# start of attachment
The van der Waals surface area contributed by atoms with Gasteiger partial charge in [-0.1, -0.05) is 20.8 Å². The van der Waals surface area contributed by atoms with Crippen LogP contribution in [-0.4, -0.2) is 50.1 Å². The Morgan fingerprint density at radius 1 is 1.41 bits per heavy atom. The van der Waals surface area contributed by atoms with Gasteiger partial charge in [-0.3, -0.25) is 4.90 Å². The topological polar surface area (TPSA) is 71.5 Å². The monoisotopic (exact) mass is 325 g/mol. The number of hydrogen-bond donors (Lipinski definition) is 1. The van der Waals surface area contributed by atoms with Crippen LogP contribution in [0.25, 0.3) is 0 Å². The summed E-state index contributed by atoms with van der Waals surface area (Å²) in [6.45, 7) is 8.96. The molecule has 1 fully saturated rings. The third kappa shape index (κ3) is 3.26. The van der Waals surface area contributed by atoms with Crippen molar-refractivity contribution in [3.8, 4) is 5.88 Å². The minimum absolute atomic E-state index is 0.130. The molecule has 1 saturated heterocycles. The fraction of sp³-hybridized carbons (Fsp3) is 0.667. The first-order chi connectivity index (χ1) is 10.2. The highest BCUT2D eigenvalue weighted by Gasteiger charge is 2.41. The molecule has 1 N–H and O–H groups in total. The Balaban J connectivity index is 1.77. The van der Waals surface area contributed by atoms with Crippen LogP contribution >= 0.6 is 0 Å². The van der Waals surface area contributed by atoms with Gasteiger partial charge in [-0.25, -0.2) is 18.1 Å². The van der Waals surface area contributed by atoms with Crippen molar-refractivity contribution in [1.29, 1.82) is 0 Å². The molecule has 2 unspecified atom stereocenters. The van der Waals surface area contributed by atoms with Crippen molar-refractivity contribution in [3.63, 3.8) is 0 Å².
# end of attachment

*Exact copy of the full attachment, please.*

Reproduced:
The van der Waals surface area contributed by atoms with Gasteiger partial charge in [-0.1, -0.05) is 20.8 Å². The van der Waals surface area contributed by atoms with Crippen LogP contribution in [-0.4, -0.2) is 50.1 Å². The Morgan fingerprint density at radius 1 is 1.41 bits per heavy atom. The van der Waals surface area contributed by atoms with Gasteiger partial charge in [-0.3, -0.25) is 4.90 Å². The topological polar surface area (TPSA) is 71.5 Å². The monoisotopic (exact) mass is 325 g/mol. The number of hydrogen-bond donors (Lipinski definition) is 1. The van der Waals surface area contributed by atoms with Crippen LogP contribution in [0.25, 0.3) is 0 Å². The summed E-state index contributed by atoms with van der Waals surface area (Å²) in [6.45, 7) is 8.96. The molecule has 1 fully saturated rings. The third kappa shape index (κ3) is 3.26. The van der Waals surface area contributed by atoms with Crippen molar-refractivity contribution in [3.8, 4) is 5.88 Å². The minimum absolute atomic E-state index is 0.130. The molecule has 1 saturated heterocycles. The fraction of sp³-hybridized carbons (Fsp3) is 0.667. The first-order chi connectivity index (χ1) is 10.2. The highest BCUT2D eigenvalue weighted by Gasteiger charge is 2.41. The molecule has 1 N–H and O–H groups in total. The Balaban J connectivity index is 1.77. The van der Waals surface area contributed by atoms with Crippen LogP contribution >= 0.6 is 0 Å². The van der Waals surface area contributed by atoms with Gasteiger partial charge in [-0.25, -0.2) is 18.1 Å². The van der Waals surface area contributed by atoms with Crippen molar-refractivity contribution in [1.29, 1.82) is 0 Å². The molecule has 2 unspecified atom stereocenters. The van der Waals surface area contributed by atoms with Crippen molar-refractivity contribution in [3.63, 3.8) is 0 Å².